A. Everyone is at risk for contracting the Zika virus simply through mosquito bite when traveling in the alert areas. However, most people – with the great exception of pregnant women or women who are trying to become pregnant – should not be concerned about traveling to Zika-affected areas. The virus has been associated with an alarming rise in the number of babies in Brazil being born with microcephaly, a birth defect that results in smaller than normal head size, and other poor pregnancy outcomes, as well as Guillain-Barre syndrome – characterized by paralysis caused by the immune system attacking the nervous system. If you are pregnant and have plans to travel to regions where the Zika virus has spread, contact your doctor beforehand. While a direct causal link between Zika virus and birth defects has not been established, and more research is needed, the large increase in cases of microcephaly was enough of a reason for the CDC to issue a travel alert.
Q. What should a woman do if she was pregnant while visiting one of the infected areas, or became pregnant shortly after?
A. The federal Centers for Disease Control and Prevention (CDC) has issued interim evaluation and treatment guidelines for infants born to mothers who traveled or lived in areas with Zika virus outbreaks during their pregnancy, as well as interim guidelines for U.S. healthcare providers caring for pregnant women who have traveled to the areas where Zika virus transmission is active. Pregnant women with a history of concerning symptoms such as fever, joint and muscle pain, rash, headache, and conjunctivitis during their trip or within two weeks of travel are candidates for testing. Patients with a history of travel to at-risk areas, but no history of symptoms, should be offered a serial fetal ultrasound to detect microcephaly and/or intracranial calcifications. Amniocentesis may be also be considered depending on the results. Pregnant women should contact their obstetric provider if they have a history of recent travel to at-risk areas.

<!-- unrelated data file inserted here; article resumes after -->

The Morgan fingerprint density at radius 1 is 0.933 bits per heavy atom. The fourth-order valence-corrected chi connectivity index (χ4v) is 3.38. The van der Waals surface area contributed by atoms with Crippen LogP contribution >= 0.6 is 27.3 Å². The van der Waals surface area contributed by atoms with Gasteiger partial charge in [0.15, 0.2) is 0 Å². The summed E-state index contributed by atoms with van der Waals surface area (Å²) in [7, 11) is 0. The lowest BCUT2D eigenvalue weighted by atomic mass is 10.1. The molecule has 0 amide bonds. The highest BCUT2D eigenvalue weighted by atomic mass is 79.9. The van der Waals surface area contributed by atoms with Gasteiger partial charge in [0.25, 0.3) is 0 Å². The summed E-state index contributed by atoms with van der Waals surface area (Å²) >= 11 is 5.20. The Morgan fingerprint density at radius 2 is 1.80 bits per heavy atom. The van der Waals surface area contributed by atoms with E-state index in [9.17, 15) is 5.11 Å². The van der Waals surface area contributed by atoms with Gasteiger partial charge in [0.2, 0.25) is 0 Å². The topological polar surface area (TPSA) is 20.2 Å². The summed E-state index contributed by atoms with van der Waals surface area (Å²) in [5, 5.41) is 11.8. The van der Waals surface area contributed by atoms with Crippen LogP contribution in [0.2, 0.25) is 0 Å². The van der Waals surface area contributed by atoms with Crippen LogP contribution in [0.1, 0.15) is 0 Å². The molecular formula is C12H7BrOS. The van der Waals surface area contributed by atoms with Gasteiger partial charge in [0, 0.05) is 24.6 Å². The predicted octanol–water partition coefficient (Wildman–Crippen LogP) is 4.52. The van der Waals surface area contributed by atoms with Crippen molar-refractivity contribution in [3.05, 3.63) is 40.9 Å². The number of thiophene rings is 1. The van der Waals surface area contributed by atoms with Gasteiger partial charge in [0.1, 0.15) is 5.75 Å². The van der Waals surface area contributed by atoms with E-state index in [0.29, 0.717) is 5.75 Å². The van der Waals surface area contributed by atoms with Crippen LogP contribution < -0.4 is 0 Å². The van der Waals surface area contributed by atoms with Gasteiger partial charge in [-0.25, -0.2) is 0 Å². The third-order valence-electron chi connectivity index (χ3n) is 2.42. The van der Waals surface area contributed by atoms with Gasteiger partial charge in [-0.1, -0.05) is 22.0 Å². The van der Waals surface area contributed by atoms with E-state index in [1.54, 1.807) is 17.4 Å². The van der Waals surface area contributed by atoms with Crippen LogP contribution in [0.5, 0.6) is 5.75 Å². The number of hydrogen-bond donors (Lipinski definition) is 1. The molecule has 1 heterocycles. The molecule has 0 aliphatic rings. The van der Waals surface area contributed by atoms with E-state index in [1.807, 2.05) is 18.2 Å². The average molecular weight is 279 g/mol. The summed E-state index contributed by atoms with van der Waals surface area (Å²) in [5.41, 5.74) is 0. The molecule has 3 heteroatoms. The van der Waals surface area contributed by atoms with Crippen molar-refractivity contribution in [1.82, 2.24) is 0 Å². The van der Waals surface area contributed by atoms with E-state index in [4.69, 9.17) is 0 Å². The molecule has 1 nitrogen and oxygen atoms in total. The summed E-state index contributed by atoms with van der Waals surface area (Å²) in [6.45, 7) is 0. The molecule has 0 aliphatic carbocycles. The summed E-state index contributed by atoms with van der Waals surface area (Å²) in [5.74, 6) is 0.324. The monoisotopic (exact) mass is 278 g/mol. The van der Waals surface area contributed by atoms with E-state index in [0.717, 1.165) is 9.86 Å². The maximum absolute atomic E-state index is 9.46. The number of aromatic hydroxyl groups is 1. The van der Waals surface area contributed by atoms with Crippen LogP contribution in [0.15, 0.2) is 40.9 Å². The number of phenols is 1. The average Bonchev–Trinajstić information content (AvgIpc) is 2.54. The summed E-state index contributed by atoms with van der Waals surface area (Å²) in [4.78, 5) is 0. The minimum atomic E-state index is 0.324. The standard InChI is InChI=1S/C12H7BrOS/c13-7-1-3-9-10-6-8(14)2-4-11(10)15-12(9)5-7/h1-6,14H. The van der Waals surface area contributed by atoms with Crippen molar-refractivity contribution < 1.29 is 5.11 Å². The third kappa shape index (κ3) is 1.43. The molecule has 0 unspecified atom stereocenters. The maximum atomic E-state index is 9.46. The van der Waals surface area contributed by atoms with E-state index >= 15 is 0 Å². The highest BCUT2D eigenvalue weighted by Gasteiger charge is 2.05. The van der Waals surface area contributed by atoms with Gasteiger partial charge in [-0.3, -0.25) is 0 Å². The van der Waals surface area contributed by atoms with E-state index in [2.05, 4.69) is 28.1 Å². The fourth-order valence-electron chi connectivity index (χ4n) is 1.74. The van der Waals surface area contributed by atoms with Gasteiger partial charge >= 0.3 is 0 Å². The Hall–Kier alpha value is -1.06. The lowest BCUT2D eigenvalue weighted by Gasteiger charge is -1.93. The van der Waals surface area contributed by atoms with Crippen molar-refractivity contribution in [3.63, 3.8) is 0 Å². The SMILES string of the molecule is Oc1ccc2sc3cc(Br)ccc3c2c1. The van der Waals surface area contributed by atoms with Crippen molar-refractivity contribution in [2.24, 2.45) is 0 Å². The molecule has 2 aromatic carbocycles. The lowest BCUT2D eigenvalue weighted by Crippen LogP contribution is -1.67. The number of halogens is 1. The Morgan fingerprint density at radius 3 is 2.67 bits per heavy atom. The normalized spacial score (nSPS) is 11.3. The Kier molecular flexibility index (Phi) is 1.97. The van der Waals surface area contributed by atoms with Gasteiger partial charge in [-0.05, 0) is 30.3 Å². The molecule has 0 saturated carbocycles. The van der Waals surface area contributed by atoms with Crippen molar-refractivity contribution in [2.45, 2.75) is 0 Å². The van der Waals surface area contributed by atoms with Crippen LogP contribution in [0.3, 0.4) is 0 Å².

Q. How can you prevent being infected with the Zika virus?
A. The best way to prevent being infected with the Zika virus is to avoid being bitten by a mosquito in the affected areas. Insect repellents, especially those containing DEET, should be used. Also, wear protective clothing like long-sleeved shirts and pants, and avoid freestanding water. The Aedes mosquito breeds and rests in small pools of water and moist environments around people’s homes such as in flower pots or animal drinking pans. Keep windows closed and use air-conditioning, if needed, in these areas. Clothing should also be treated with permethrin prior to travel.
Q. What countries are included in the current CDC advisory?
A. As of Feb. 2, countries and territories with Zika virus transmission included in the current CDC advisory are in the Caribbean – Barbados, Curacao, Dominican Republic, Guadeloupe, Haiti, Martinique, Puerto Rico, Saint Martin, and US Virgin Islands; in Central America – Costa Rica, El Salvador, Guatemala, Honduras, Nicaragua, and Panama; Pacific Islands – American Samoa and Samoa; South America – Bolivia, Brazil, Colombia, Ecuador, French Guiana, Guyana, Paraguay, Suriname, and Venezuela; as well as Cape Verde and Mexico.
For the latest CDC travel advisories visit: http://wwwnc.cdc.gov/travel/notices/
For more information on Baystate Medical Center, visit baystatehealth.org/bmc.